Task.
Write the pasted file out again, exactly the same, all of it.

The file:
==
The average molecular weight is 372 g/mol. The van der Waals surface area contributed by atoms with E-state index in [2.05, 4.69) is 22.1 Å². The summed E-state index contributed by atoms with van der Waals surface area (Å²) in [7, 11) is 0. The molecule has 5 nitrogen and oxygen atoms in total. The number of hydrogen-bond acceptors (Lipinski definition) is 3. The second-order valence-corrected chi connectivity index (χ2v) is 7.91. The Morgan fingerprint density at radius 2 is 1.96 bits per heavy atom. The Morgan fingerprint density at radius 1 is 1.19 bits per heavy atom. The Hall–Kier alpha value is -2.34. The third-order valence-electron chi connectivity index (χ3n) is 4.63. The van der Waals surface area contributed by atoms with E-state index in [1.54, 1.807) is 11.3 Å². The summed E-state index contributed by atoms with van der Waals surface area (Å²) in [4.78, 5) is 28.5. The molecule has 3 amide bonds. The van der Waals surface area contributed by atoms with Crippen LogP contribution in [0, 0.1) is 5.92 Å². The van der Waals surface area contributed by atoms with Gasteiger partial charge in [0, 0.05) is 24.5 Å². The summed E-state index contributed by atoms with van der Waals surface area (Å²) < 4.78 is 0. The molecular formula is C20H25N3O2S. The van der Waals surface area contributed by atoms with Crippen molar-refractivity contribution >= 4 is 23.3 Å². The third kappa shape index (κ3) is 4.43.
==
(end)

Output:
The average molecular weight is 372 g/mol. The van der Waals surface area contributed by atoms with E-state index in [2.05, 4.69) is 22.1 Å². The summed E-state index contributed by atoms with van der Waals surface area (Å²) in [7, 11) is 0. The molecule has 5 nitrogen and oxygen atoms in total. The number of hydrogen-bond acceptors (Lipinski definition) is 3. The second-order valence-corrected chi connectivity index (χ2v) is 7.91. The Morgan fingerprint density at radius 2 is 1.96 bits per heavy atom. The Morgan fingerprint density at radius 1 is 1.19 bits per heavy atom. The Hall–Kier alpha value is -2.34. The third-order valence-electron chi connectivity index (χ3n) is 4.63. The van der Waals surface area contributed by atoms with E-state index in [1.54, 1.807) is 11.3 Å². The summed E-state index contributed by atoms with van der Waals surface area (Å²) in [4.78, 5) is 28.5. The molecule has 3 amide bonds. The van der Waals surface area contributed by atoms with Crippen LogP contribution in [0, 0.1) is 5.92 Å². The van der Waals surface area contributed by atoms with Gasteiger partial charge in [0, 0.05) is 24.5 Å². The summed E-state index contributed by atoms with van der Waals surface area (Å²) < 4.78 is 0. The molecular formula is C20H25N3O2S. The van der Waals surface area contributed by atoms with Crippen molar-refractivity contribution >= 4 is 23.3 Å². The third kappa shape index (κ3) is 4.43.